Accounting & Finance – The Citadel Today Tue, 01 Sep 2020 20:45:30 +0000 en-US hourly 1 Accounting & Finance – The Citadel Today 32 32 144096890 Baker School of Business welcomes new faculty in all three departments Tue, 18 Aug 2020 21:15:28 +0000 The Tommy and Victoria Baker School of Business is welcoming five new faculty members joining The Citadel community for the 2020-2021 academic year.]]>

Photo: Iordanis Karagiannidis, Ph.D., teaching cadets in the Rick and Mary Lee Bastin Financial Leadership Lab in 2018

The Citadel’s Tommy and Victoria Baker School of Business is comprised of three departments: Accounting and Finance, Management and Entrepreneurship, and Marketing, Supply Chain Management and Economics.

Under the leadership of Dean Michael Weeks, Ph.D., the school has more than 20 tenured/tenure-track faculty and about 620 cadet majors. The school also offers an undergraduate degree completion program for non-cadet, evening students as well as an online or in-person Master of Business Administration program, both through The Citadel Graduate College.

The Baker School of Business welcomes five new faculty members for the 2020-2021 academic year.

Accounting and Finance

Michael Chitavi, DBA

Chitavi specializes in asset pricing and contemporary theories of finance. His areas of research interest include commodity derivatives, microstructure and Fintech (Financial Technology).

Prior to arriving at The Citadel, Chitavi taught finance and accounting courses at both the undergraduate and graduate level at multiple universities in the Midwest.

 Before teaching, Chitavi worked in the financial services group of KPMG in Canada, and South Africa.  He also worked in the alternative finance sector at the boutique firm Chicago Ventures (Formerly I2A Venture Capital Firm) and Hughes and Co.

Chitavi earned his Doctor of Business Administration (DBA) from the University of Wisconsin – Whitewater. He also earned his Master of Business Administration from Northwestern University.

Management and Entrepreneurship

David Desplaces, Ph.D.

For nearly two decades, Desplaces has dedicated himself to educating entrepreneurs, executives and future leaders with one goal in mind — unlocking the potential in each of them. He has distinguished himself by applying his expertise in the areas of international management, global commerce and trade, cultural management, leadership, change management, and entrepreneurial venturing.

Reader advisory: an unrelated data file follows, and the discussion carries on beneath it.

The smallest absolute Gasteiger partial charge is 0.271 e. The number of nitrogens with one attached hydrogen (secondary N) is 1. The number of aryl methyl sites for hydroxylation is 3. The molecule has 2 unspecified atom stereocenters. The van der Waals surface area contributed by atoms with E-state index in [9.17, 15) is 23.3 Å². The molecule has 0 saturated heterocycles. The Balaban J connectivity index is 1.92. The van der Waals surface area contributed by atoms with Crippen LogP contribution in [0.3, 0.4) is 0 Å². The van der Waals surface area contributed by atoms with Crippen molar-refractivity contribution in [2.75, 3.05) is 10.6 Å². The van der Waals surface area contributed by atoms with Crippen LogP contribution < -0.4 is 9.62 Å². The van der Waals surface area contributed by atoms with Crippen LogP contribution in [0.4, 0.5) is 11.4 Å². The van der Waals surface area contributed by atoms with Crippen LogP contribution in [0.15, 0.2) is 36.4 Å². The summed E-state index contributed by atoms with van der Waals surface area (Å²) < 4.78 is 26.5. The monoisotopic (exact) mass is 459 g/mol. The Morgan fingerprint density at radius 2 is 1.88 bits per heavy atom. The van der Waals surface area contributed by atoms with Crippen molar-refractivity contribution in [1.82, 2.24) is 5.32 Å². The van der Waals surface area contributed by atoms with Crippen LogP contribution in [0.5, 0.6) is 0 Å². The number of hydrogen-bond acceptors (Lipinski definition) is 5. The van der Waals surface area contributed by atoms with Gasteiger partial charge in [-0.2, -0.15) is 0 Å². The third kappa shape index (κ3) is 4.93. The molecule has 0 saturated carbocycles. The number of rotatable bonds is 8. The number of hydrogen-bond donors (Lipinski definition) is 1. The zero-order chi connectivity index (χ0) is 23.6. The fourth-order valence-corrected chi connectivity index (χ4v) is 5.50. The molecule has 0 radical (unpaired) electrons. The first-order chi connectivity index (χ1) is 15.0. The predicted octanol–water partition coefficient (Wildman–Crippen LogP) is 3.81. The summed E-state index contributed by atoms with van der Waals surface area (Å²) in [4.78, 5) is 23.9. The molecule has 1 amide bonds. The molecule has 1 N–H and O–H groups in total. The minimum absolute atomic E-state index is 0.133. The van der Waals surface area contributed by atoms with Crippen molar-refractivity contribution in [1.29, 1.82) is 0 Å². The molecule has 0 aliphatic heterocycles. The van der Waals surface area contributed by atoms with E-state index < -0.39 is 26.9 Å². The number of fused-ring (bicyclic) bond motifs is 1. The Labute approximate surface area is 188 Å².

Desplaces’ experience includes supporting various domestic and international entrepreneurial ventures, being a part owner in various businesses, helping launch a professional certification program, leading international cultural and professional development initiatives, and empowering his community through various leadership and coaching initiatives.

Desplaces earned his Ph.D. from the University of Rhode Island; he also holds a Master of Science in Education from Syracuse University and a Master of Business Administration from Bentley University. In addition to The Citadel, he teaches business classes at the College of Charleston.

Read more about Desplaces here.

Gayla Todd, DBA
Alvah H. Chapman, Jr. Chair in Management and Ethics

Todd recently earned her Doctor of Business Administration (DBA) after 29 years of business experience, working globally for multiple software solution and technology companies. Her doctoral research was about the retention of women in STEM occupations.

Todd’s career has included various positions in business development and strategy, sales, product management, product marketing, customer and data analytics, solution architecture and implementation consultation. Todd has experience working in many countries throughout Europe and Asia Pacific. 

Todd earned her DBA – as well as her BA in Marketing and Management – from Saint Leo University. She earned a Master of Business Administration from the University of Tampa.

Eric Villafranca, MBA, MS

Villafranca comes to The Citadel after teaching data visualization and management information systems at Baylor University, where he also earned his Ph.D in Information Systems.

He earned a Bachelor of Business Administration from the University of Arkansas at Little Rock, a Master of Business Administration from Sam Houston State University, and a Master of Science in Information Systems from Baylor University, before beginning his Ph.D. program.